“Have you come to a place in your spiritual life where you can say you know for certain that if you were to die today you would go to heaven?” That is one of two questions that those who are trained in “Evangelism Explosion” ask as a prelude to presenting the gospel. The second question seeks to find out the basis for the person’s answer to the first question: “Suppose that you were to die today and stand before God and He were to say to you, ‘Why should I let you into My heaven?’ what would you say?” (D. James Kennedy, Evangelism Explosion [Tyndale House], p. 22.)
You can easily see the importance of answering those questions correctly. Some have complete assurance that they are going to heaven when they die, but they wrongly base that assurance on their belief that they are good enough to qualify for heaven. How horrible to die and find out that you were not good enough to make it into heaven! There won’t be any make-up exams or second chances! It’s crucial to know that your hope for heaven is sure.
But Christians are divided with regard to assurance of salvation. The Roman Catholic Church declared, “No one can know with a certainty of faith, which cannot be subject to error, that he has obtained the grace of God” (Philip Schaff, The Creeds of Christendom [Baker], 2:99, The Council of Trent, Session 6, Chapter 9). Among Protestants, those from the Arminian wing (Wesleyan, Holiness churches, the Nazarene Church, Pentecostal churches, etc.) argue that true believers through sin can lose their salvation and fall from grace. Some Arminians, inconsistent with their view of saving grace, hold that believers are eternally secure. Those who hold the Reformed view believe that those whom Christ has genuinely saved, He will keep unto eternity.
We cannot survey the many verses of Scripture that the various camps use to defend their views. While there are difficult texts, such as the warning passages in Hebrews (you can read my sermons on Hebrews on the church web site), I believe that the Reformed view makes the most sense of all of Scripture: Those whom Christ saves, He keeps for all eternity. “He who began a good work in you will perfect it until the day of Christ Jesus” (Phil. 1:6).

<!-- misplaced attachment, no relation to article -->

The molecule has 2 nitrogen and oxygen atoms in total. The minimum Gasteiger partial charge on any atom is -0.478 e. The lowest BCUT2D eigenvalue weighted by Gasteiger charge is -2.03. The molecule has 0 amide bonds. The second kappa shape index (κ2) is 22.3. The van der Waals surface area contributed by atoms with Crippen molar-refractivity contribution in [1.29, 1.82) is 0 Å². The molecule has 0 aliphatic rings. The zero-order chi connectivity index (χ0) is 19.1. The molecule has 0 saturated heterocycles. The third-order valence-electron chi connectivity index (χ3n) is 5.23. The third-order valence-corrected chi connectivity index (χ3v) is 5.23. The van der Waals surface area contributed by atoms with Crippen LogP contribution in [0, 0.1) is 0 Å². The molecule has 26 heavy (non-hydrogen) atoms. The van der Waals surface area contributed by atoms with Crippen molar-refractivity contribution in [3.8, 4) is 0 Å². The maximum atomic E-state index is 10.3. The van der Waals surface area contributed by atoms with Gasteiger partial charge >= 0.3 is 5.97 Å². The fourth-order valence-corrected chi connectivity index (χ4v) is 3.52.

Our text is one of the strongest arguments for assurance of salvation in the Bible. Martyn Lloyd-Jones wrote (Romans: Assurance [Zondervan], p. 128), “The argument of these two verses [9 & 10] is, I suggest, the most powerful argument with respect to assurance of salvation, or the finality of our salvation, that can be found anywhere in the whole of the Scripture.” He goes on to say that the only thing that goes beyond it is the immediate witness of the Holy Spirit, which Paul mentions in Romans 8:16. Since being assured of your salvation is an important part of the foundation for spiritual growth, it is vital that you understand and apply the verses that we are studying here.
Before we examine Paul’s argument, let me give you a brief overview of my understanding of the basis for assurance of salvation. There are three aspects to it: First and foremost, have you trusted in Jesus Christ alone and His death in your place to forgive all your sins and clothe you with His righteousness?
If you answer “yes,” then there is a secondary basis for assurance: What evidence of the new birth do you see in your life? While we never will be perfectly sanctified in this life, there should be some definite signs of the new birth: a growing love for God, a desire to know Him through His Word, a desire to please Him by keeping His commandments, a growing love for others, a growing hatred of sin, etc. The “tests” of First John fit into this category, along with the qualities of 2 Peter 1:5-11.
Third, there is the witness of the Spirit, who “testifies with our spirit that we are children of God” (Rom. 8:16). While this aspect of assurance is partly subjective and therefore subject to error, I understand it to be based on the objective promises of God. This inner witness of the Spirit is when He takes the promises of salvation in the Bible and testifies to your spirit, “Yes, these are true and by God’s grace I rest on them!” Or, the Holy Spirit assures you by reminding you of how He has worked the signs of new life in you.